I’ve been well educated (in the conventional sense at least) but I spent my first half-century ignorant about the postal codes for consciousness, attention, memory, synesthesia, and rumination. These are still not fully mapped, but, there are plausible reasons why psychedelics could reach the parts that others cannot. In so doing, psychedelics could help those facing death (which is, after all, all of us at some point), or those addicted, or depressed, or experiencing Post Traumatic Stress Disorder. Pollan eschews words like panacea, but describes how these powerful “ego-lytic” drugs offer cognitive reboots: especially where conventional therapies have failed. Moreover, these experiences appear to help long after the drug has split the scene. Excuse a Canadian example, but if you’re stuck in an icy rut then psychedelics might offer fresh snow so you can make fresh tracks.
Whether or not society legalizes psychedelics, I have found the emerging science exciting and comforting. I am reassured that my brain is plastic enough that even this half-centurian could change. I like the idea that something, anything, could silence my despotic ego, and help me belong to a greater whole. I welcome psychedelic research and debate because we need ways for dying patients and addicts to feel part of nature, and therefore less scared to return to it. I want all of us to rewrite our dysfunctional stories (“it’s all my fault; it’s all their fault”) and to see life as a playground, not just a prison. I want us all to see connections and awe rather than isolation and despair. Obviously, we need to be cautious with any powerful pill, but a careful, supervised, shake of the cognitive snow globe might help. This biomedical doctor is not scared of a touch of mysticism, especially if it combats fundamentalism.
Some will argue that we should not medicate every human experience. Others will opine that if we legalize psychedelics that medics should not control access to the divine. In other words, hands-off doctor and stay-away big pharma. Fair enough. After all, we have a history of replacing one “wonder drug” with another (remember that heroin was synthesized by Bayer to cure morphine addiction). Research so far suggests that psychedelics appear minimally addictive, and not prone to overdose—but we’ve heard that before too. Regardless, the father of Alcoholics Anonymous, Willian Griffith Wilson, argued persuasively for psychedelics: believing they could combat cynicism, spur spiritual reawakening, and help people climb those stubborn 12 steps. A lot of us could benefit from accepting a higher power than the almighty “me.”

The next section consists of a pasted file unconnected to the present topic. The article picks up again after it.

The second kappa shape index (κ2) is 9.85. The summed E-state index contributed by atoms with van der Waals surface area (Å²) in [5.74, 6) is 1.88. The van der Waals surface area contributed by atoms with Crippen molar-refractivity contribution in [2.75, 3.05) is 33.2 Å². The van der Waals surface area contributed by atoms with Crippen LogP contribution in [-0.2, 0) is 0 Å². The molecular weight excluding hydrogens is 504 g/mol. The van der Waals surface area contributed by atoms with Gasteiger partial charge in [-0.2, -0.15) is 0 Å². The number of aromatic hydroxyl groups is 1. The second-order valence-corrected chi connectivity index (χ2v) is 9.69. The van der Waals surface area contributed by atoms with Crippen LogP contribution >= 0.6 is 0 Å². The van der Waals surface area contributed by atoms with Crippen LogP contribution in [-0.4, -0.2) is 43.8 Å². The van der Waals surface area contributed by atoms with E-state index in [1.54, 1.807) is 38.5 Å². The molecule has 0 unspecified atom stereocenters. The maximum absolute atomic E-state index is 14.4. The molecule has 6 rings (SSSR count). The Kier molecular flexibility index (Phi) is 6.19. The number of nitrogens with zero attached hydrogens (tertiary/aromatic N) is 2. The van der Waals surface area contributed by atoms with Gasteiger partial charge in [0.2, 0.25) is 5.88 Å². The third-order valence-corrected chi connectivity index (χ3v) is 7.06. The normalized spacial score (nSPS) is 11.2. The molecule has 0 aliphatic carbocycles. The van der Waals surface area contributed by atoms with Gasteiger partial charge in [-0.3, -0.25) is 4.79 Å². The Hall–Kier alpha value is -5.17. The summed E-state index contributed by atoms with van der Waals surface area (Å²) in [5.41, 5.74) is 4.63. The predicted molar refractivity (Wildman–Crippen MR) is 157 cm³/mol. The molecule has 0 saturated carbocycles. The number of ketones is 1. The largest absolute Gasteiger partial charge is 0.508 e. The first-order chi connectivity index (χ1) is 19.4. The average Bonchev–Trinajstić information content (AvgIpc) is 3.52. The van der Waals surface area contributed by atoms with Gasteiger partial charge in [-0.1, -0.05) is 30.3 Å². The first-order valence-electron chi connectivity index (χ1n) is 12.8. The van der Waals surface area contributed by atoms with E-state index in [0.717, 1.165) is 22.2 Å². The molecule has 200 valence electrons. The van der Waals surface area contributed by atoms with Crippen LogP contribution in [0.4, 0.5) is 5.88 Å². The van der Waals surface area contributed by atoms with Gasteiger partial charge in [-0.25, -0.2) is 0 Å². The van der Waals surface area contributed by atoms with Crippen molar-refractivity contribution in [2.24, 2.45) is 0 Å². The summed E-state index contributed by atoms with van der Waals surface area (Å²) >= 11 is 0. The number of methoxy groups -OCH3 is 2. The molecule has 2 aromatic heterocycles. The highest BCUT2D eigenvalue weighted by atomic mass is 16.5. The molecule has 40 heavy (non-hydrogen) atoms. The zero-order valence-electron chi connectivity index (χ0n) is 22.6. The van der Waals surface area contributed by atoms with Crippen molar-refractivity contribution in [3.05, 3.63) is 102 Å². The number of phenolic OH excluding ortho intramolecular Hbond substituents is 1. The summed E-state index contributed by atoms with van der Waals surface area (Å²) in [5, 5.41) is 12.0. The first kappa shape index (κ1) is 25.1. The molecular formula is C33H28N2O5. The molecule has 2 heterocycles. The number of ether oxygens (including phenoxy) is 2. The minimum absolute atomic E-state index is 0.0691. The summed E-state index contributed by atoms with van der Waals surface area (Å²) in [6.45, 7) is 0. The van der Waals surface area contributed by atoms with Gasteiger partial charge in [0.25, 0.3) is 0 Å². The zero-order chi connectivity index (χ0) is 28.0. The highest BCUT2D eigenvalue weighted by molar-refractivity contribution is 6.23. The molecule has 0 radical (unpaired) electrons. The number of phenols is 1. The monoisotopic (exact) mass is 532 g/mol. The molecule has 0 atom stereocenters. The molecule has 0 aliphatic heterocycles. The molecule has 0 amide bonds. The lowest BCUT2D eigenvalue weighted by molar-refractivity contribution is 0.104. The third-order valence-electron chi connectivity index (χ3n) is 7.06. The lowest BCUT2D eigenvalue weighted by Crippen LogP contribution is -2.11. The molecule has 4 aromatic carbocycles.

We should not throw out the scientific method, but psychedelics could increase the colours in our crayon set. To truly explore these agents we will need to accept the need to address suffering, (i.e. the story) not just symptoms (i.e. pain). Moreover, traditional research usually rejects studies that cannot be fully blinded, but psychedelics mean embracing the power of setting and expectation. This work will be challenging, but potentially “mind-expanding”. Even if like this half-centurian, your default is to be a scientific skeptic, let’s accept and celebrate the chance to change our minds.
Peter Brindley, Professor of Critical Care Medicine, Medical Ethics, Anesthesiology at University of Alberta, Canada, and Scholar, Wall Institute for Advanced Studies, UBC.
Competing interests: None declared.